26th September 2019
Most massive neutron star ever detected
A rapidly rotating millisecond pulsar, located 4,600 light years away, is the most massive neutron star ever observed – with 2.17 solar masses placing it on the boundary of the theoretical maximum.
Astronomers using the Green Bank Telescope (GBT) in West Virginia, USA – the world's largest fully steerable radio telescope – have discovered the most massive neutron star to date, a rapidly spinning pulsar around 4,600 light-years from Earth. This record-breaking object is teetering on the very edge of existence at or near the theoretical maximum mass possible for a neutron star.
Neutron stars are the second densest known objects after black holes. They are so compact that even a fistful of one would weigh as much as a mountain. If held in your hand, this material would instantly crash to the ground, sinking far below the surface. The so-called "nuclear pasta" that forms deep inside neutron stars is the strongest known material in the universe – 10 billion times harder to break than steel. Neutron stars have incredibly long lifespans and are predicted to be among the last remaining objects in the universe.
"Neutron stars are as mysterious as they are fascinating," said Thankful Cromartie, a graduate student from the University of Virginia and part of the team who made this new discovery. "These city-sized objects are essentially ginormous atomic nuclei. They are so massive that their interiors take on weird properties. Finding the maximum mass that physics and nature will allow can teach us a great deal about this otherwise inaccessible realm in astrophysics."
The new object – designated J0740+6620 – packs 2.17 times the mass of our Sun into a sphere 30 km (18.6 miles) across. For comparison, the average size of a neutron star is 10 km (6.2 miles), with 1.4 solar masses. The theoretical maximum is called the Tolman–Oppenheimer–Volkoff limit, above which it can be assumed that a neutron star will collapse under its own weight and form a black hole. Recent work involving gravitational waves observed from the collision of neutron stars appears to suggest that 2.17 solar masses might be the maximum, putting J0740+6620 at the very edge of that limit.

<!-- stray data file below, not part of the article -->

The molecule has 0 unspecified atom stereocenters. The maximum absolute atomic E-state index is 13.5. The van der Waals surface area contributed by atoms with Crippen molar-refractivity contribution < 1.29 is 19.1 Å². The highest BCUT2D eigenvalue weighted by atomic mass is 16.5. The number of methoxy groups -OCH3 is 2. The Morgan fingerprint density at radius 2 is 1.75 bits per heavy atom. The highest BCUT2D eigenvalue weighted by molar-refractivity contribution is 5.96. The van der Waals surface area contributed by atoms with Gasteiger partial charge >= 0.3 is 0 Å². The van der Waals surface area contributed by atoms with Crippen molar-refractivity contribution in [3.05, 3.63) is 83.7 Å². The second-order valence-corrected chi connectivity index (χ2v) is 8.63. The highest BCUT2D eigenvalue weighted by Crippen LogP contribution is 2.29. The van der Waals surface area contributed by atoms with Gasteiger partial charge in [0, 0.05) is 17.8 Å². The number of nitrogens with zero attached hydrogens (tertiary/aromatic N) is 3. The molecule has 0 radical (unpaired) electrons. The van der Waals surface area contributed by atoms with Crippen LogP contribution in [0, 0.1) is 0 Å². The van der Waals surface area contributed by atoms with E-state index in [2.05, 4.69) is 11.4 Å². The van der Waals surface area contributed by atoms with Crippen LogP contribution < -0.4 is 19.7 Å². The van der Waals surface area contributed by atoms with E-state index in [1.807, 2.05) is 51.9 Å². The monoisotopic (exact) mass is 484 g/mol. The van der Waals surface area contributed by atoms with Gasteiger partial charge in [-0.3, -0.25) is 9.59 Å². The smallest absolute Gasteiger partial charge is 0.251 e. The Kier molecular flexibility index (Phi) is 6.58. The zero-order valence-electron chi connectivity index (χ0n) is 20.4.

The newly-discovered J0740+6620 is a pulsar, meaning it has twin beams of radio waves emitted from magnetic poles. These beams sweep across space in a lighthouse-like fashion, hundreds of times each second. Since pulsars spin with such phenomenal speed and regularity, astronomers can use them as the cosmic equivalent of atomic clocks. Such precise timekeeping helps in studying the nature of spacetime, determining the masses of stellar objects, and improving our knowledge of general relativity.
J0740+6620 is part of a binary system, which also includes a white dwarf. With both stars nearly edge-on in relation to Earth, this cosmic precision provided a pathway for astronomers to calculate the mass of the two stars. As the neutron star beams its pulse towards the Earth, the passage of its white dwarf companion "warps" the space surrounding it, creating a subtle pause known as the Shapiro Delay. This is illustrated in the video below.
The delay is exceptionally brief – on the order of 10 millionths of a second. However, this data is enough to calculate the mass of the white dwarf. Once the mass of one co-orbiting body is known, it is a relatively straightforward process to accurately determine the mass of the other.
The Green Bank Telescope, which is 100 metres (328 ft) in diameter, was constructed in 2002. Its previous discoveries include the Ophiuchus superbubble, a vast "cavity" carved out by multiple supernovae and stellar winds, containing hot hydrogen gas. Located 23,000 light years away, this region is so large that it extends beyond the plane of the galaxy. The telescope also detected a cloud of primordial gas that surrounds other galaxies, along with complex molecules such as sugar existing in space. Since 2016, it has been part of Breakthrough Listen, a project to search for intelligent extraterrestrial communications in the Universe. It can now add the most massive neutron star to its list of discoveries.
"The orientation of this binary star system created a fantastic cosmic laboratory," said Scott Ransom, from the National Radio Astronomy Observatory (NRAO), astronomer and co-author on the study. "Neutron stars have this tipping point, where their interior densities get so extreme that the force of gravity overwhelms even the ability of neutrons to resist further collapse. Each 'most massive' neutron star we find brings us closer to identifying that tipping point and helping us to understand the physics of matter at these mind-boggling densities."